TENSIONS over a controversial marketing levy reached boiling point at a heated Warrnambool City Council meeting last night.
A decision on the Commerce Warrnambool special rate levy will be deferred until late September following outcry over the consultation process.
More than 100 people crammed into the public gallery at last night’s general meeting where two opposing notices of motion were put before council.
A motion by Cr Brian Kelson calling for the concept to be abandoned was defeated on the casting vote of Warrnambool mayor Michael Neoh.
Cr Neoh’s alternative motion of deferring the implementation process until September 30 was adopted 3-3 with the mayor using his casting vote to break the deadlock.
With only six councillors at last night’s meeting, a number of votes were tied 3-3 due to Cr Rob Askew’s absence.
Cr Neoh said his motion allowed for more time on the levy proposal and for the democratic process to be observed.
“My motion provides an appropriate time frame for Commerce Warrnambool to review its intentions,” the mayor said, adding that the process also gives the ultimate decision to object to those who will be subject to the levy.”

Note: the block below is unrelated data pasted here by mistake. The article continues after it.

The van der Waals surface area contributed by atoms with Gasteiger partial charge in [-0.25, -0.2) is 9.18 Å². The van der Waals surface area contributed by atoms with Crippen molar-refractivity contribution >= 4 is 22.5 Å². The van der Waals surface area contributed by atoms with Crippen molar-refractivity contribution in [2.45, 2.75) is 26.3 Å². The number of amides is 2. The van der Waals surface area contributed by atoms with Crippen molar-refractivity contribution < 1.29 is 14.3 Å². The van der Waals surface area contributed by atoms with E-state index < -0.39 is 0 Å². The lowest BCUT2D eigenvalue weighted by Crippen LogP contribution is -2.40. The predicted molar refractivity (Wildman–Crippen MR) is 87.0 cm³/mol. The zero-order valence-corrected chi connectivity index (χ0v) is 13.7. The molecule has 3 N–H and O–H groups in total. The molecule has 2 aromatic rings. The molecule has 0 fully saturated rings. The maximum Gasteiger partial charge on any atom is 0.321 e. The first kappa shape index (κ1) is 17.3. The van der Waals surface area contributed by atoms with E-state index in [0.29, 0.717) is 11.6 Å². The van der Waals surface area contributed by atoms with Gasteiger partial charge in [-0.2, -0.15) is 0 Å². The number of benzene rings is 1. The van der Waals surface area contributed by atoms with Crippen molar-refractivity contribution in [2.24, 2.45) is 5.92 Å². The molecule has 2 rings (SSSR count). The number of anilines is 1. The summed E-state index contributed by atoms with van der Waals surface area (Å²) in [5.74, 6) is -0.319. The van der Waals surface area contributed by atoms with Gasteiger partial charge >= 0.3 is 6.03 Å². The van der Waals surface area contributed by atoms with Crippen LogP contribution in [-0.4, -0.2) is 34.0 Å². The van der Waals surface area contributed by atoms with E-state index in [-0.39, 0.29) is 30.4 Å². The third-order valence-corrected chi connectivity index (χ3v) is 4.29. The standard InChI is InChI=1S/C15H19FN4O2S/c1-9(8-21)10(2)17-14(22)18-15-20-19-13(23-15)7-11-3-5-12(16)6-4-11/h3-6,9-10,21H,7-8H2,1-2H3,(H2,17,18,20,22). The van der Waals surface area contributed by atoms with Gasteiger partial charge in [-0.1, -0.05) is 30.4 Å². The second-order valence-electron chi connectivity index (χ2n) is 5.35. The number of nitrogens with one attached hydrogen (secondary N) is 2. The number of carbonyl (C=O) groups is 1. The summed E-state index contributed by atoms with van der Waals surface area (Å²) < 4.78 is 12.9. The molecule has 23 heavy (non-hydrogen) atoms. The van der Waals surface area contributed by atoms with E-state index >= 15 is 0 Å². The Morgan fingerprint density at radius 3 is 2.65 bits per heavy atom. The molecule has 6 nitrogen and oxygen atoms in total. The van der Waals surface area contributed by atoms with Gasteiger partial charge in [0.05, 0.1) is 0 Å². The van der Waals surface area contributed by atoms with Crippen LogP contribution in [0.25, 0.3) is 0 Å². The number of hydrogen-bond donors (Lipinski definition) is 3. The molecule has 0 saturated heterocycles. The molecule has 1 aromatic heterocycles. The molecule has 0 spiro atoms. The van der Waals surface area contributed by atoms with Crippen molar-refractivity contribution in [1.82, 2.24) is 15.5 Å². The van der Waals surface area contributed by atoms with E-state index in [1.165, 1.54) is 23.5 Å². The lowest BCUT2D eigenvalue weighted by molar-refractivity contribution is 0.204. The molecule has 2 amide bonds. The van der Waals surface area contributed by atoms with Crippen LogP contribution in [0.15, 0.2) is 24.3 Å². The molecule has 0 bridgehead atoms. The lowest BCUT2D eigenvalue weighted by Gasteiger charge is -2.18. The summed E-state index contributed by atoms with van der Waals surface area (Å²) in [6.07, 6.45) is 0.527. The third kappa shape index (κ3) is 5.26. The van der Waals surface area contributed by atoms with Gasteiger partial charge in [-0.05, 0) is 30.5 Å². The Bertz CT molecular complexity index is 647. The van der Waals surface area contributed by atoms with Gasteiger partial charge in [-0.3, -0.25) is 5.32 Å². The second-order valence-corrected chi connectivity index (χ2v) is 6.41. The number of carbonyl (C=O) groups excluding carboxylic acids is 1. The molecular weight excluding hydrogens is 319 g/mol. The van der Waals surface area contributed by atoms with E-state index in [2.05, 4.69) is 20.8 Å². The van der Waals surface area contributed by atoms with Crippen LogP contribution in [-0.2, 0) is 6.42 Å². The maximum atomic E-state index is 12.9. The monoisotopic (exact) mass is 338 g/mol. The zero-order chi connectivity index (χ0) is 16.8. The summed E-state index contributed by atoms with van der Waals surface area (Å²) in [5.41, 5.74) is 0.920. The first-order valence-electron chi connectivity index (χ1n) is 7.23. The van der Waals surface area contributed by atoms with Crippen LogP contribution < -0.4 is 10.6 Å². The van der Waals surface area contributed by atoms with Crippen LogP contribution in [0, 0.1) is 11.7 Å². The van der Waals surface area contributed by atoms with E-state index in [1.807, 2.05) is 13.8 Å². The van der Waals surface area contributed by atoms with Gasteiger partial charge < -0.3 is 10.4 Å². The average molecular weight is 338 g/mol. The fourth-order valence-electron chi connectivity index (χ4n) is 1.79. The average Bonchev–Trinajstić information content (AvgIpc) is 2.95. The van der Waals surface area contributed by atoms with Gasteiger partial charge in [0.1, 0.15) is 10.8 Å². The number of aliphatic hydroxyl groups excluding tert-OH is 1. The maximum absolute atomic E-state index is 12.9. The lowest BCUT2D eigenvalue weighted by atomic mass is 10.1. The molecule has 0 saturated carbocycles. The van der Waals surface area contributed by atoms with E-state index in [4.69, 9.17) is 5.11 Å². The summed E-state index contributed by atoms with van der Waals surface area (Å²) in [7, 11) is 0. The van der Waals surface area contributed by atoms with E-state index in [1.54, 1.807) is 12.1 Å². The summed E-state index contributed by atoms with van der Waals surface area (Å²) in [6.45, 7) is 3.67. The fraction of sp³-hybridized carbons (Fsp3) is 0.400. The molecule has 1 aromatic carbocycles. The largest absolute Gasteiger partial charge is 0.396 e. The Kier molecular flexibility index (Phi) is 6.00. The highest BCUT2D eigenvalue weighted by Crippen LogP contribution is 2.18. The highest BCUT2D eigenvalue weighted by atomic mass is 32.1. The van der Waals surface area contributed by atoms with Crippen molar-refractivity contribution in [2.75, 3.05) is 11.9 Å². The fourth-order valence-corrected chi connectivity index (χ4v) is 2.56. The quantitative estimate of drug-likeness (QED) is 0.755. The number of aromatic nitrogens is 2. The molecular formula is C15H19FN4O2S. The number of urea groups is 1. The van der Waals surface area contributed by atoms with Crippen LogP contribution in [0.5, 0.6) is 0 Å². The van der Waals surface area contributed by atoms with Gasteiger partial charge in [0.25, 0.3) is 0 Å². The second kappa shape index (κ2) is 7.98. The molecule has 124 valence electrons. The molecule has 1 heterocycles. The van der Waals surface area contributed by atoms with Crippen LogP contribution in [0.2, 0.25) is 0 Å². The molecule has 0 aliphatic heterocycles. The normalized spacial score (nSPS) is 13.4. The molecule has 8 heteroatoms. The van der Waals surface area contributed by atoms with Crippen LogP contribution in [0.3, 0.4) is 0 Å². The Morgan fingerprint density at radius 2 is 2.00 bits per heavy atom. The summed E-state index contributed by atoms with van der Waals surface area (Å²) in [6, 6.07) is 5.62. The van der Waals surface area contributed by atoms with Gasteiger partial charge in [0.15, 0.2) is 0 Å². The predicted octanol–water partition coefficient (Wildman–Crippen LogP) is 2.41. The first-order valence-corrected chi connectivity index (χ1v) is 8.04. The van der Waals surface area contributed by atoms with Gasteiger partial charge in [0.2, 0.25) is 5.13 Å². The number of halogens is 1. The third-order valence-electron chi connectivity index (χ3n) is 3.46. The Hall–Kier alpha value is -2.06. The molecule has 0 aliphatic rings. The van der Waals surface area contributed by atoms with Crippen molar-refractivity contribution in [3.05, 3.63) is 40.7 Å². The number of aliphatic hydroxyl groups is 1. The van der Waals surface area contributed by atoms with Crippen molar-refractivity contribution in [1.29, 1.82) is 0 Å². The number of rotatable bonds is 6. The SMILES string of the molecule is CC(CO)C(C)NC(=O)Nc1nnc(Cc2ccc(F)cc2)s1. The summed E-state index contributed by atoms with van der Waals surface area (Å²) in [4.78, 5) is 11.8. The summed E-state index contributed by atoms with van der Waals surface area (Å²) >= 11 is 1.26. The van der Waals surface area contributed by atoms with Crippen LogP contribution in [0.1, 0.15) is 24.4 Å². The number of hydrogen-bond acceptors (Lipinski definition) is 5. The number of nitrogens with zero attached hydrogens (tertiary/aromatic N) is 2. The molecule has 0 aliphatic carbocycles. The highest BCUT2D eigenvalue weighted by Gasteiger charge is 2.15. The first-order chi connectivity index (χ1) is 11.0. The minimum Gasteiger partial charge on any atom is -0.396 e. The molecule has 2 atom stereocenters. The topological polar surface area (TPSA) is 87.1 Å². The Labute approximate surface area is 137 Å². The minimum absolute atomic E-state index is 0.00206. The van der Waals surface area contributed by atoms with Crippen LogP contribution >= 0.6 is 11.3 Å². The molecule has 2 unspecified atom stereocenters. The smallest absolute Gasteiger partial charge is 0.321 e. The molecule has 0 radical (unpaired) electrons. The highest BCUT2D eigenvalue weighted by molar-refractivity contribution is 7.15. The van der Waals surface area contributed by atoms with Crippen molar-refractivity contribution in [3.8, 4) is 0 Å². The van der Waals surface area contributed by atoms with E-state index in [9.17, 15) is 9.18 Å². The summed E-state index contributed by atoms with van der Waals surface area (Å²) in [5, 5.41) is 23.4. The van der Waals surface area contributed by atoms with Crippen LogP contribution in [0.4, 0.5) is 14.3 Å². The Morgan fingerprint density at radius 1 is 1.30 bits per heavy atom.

Dozens of audience members vocally expressed their dissatisfaction with the deferral motion leading Cr Kelson to urge other councillors to drop the proposal.
“Businesses in Warrnambool are struggling,” Cr Kelson said. “A special rate levy will be an added burden that may be the straw that breaks the camel’s back.”
The delivery of proposed levy bills to more than 1300 business operators has already been delayed with a vote on the plan by Commerce Warrnambool to raise $600,000 for promotion not likely until later in the year.
Warrnambool Traders Action Group (WTAG) spokeswoman Amanda Lowen said the level of frustration with Commerce Warrnambool’s approach was clear last night.
A number of WTAG members walked out of the meeting after Cr Kelson’s motion was defeated, warning the mayor of an electoral backlash.
“It was absolutely clear to anyone at the council meeting that no one wants this levy,” Mrs Lowen said.
“The walkout shows that business people will not put up with how Commerce Warrnambool operates.”
Commerce Warrnambool president Tony Herbert said it was disappointing that some councillors had politicised the levy proposal.
“I just can’t believe how some people in our city want to stop the democratic process,” Mr Herbert said.
“If people want the levy, they can vote for it. If they don’t, they can vote against it whereas (Cr Kelson’s motion) just wanted to stop debate altogether.”